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Suggestions for PCB design software

Discussion in 'd.i.y.' started by paulski, Oct 8, 2019.

  1. paulski

    paulski pfm Member

    Can anyone suggest a PCB design package that's relatively easy and intuitive to use? I thought i'd download something and get going in minutes but I've spent a couple of hours with KiCad and it's driving me nuts. Initially all I want to do is design a board that has 3 connectors on it that are interlinked. It's not rectangular and it needs mounting holes. It would seem that I've got to figure out how to:
    • Create a design for a non-rectangular board
    • Figure out how to add holes
    • Figure out how to dimension the board
    • Design the footprints for my connectors
    That all sounds straightforward but, so far, I've accomplished none of them!

    In case anyone is wondering it's a board to go inside an LP12 to replace the rat's nest of wiring from my DIY Armageddon.
  2. sq225917

    sq225917 situation engineer

  3. david ellwood

    david ellwood Kirabosi Kognoscente

    +1 kicad

    I use 4.0.7 , don’t know if ver 5 is worth trying yet.
  4. Arkless Electronics

    Arkless Electronics Trade: Amp design and repairs.

    Generally you start with a schematic you've drawn using parts from the software's library of parts. You then transfer this to the actual PCB layout part of the software where you will get a rats nest type layout. You set number of layers and shape of board etc at this point. You can then usually use auto-route to get somewhere near and make it all a bit tidier to work with before routing it better manually. You can use DRC (design rule check) to look for mistakes but much depends on how DRC is set up! Then define any holes needed and do another DRC. You then need to generate a DRF (Drill Rack File) from this which tells the CNC drill machine which drill bit to use for which hole. the PCB output is then converted to a Gerber File and this plus the DRF are sent to the PCB maker.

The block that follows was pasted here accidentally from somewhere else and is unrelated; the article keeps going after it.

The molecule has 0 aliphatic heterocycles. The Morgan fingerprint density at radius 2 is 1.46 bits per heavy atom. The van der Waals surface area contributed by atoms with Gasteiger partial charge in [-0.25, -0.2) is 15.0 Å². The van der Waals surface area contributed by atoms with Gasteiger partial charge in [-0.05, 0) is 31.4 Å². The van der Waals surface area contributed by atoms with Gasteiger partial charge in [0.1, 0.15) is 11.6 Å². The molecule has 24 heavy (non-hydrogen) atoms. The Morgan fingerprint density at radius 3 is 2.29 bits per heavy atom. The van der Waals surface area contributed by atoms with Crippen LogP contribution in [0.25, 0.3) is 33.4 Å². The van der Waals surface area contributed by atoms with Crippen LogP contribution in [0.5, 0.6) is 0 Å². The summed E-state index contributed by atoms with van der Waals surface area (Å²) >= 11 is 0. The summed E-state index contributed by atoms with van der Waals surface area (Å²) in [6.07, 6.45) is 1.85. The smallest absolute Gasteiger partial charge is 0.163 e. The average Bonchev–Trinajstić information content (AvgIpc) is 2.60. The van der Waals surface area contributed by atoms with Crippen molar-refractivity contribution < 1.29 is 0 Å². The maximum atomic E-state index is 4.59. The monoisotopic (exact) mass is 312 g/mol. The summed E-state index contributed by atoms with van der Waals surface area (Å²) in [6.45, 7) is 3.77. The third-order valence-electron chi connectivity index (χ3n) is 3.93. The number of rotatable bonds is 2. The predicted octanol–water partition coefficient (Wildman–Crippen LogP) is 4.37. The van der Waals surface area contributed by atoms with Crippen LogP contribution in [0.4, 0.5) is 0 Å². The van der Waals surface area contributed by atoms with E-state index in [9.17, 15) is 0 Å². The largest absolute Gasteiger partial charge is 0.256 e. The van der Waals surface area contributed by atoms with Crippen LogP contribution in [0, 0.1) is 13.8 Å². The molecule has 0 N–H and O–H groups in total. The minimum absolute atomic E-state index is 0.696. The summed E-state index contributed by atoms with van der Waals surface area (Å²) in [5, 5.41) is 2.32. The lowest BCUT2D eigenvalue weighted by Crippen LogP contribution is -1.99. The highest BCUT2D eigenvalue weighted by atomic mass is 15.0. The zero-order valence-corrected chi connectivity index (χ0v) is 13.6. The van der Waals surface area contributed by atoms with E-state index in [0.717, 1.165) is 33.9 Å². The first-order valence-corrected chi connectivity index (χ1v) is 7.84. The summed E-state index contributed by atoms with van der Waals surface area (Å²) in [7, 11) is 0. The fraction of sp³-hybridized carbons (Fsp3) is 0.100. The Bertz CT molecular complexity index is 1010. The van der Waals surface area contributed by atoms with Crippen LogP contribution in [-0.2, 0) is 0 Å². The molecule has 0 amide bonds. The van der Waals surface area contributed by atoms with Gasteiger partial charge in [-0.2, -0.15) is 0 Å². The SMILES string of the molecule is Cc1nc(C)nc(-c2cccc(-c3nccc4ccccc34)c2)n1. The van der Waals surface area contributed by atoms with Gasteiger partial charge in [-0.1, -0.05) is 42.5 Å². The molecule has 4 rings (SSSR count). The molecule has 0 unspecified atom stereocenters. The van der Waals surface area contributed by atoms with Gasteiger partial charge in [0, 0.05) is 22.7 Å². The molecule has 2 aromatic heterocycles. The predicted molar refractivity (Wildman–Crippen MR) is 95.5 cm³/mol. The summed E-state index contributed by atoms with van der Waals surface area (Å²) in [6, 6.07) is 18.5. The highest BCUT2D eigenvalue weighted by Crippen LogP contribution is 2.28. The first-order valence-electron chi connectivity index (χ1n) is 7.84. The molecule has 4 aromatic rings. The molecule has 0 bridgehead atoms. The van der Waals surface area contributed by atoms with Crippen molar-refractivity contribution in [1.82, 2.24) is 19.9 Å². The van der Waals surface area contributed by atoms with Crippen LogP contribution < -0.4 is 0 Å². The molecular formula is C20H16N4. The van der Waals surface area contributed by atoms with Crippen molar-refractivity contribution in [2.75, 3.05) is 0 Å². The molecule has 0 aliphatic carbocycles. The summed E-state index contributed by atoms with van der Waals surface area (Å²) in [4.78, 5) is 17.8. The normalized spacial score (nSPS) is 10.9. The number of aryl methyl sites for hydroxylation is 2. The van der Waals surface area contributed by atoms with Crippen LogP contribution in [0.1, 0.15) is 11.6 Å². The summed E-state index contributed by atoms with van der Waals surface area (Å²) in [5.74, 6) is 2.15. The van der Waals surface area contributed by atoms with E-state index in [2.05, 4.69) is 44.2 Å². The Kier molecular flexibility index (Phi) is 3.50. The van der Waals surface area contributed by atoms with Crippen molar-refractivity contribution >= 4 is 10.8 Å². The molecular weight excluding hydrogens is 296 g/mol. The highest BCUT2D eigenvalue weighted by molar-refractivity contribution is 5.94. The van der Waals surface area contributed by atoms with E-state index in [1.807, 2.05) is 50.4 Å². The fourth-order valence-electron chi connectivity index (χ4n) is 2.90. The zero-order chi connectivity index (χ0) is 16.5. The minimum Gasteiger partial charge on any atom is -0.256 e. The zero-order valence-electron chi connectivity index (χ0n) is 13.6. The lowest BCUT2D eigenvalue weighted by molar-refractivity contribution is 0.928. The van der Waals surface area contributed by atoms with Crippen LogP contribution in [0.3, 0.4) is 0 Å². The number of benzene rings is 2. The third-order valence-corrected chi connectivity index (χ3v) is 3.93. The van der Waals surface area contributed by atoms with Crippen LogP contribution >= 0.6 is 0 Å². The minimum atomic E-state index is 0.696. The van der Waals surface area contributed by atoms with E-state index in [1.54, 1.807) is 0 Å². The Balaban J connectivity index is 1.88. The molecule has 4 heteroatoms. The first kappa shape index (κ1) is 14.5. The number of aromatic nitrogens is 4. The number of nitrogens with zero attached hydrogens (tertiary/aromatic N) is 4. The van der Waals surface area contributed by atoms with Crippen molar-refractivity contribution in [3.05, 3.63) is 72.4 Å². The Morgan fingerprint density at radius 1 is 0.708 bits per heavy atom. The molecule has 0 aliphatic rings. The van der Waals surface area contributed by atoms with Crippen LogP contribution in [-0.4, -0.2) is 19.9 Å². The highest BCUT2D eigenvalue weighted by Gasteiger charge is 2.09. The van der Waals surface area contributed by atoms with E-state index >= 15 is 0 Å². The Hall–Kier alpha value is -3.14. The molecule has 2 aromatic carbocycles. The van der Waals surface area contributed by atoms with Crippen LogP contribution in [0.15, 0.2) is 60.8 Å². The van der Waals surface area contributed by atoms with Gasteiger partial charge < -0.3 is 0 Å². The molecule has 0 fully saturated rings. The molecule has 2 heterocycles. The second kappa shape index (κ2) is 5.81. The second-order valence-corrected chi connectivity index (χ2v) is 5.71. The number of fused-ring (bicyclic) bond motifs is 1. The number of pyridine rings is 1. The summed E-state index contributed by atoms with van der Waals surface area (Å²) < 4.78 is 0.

It's much the same process (details will differ) for all the main programs available. Range of parts in the parts library will often be a deciding factor! Eagle is good and has huge libraries plus plenty of on-line user groups etc which often host parts created by members. Yeah it's a right PITA if you have to create new parts manually!
  5. CoherentSystems

    CoherentSystems Trade: Coherent Systems

    Kicad is very usable, Eagle to if you can work around its quirks.

    Or use your own desktop PCB machine, works great for prototyping and finishing then off to a manufacturer of your choice for the board to made.
    Has cut down the design to finish time by significant amounts.
  6. timH

    timH Senior Moment Member

    How are you intending to get the board made? If it’s very very simple it can be easier to draw it yourself and then etch it yourself. Especially for a one off
  7. Arkless Electronics

    Arkless Electronics Trade: Amp design and repairs.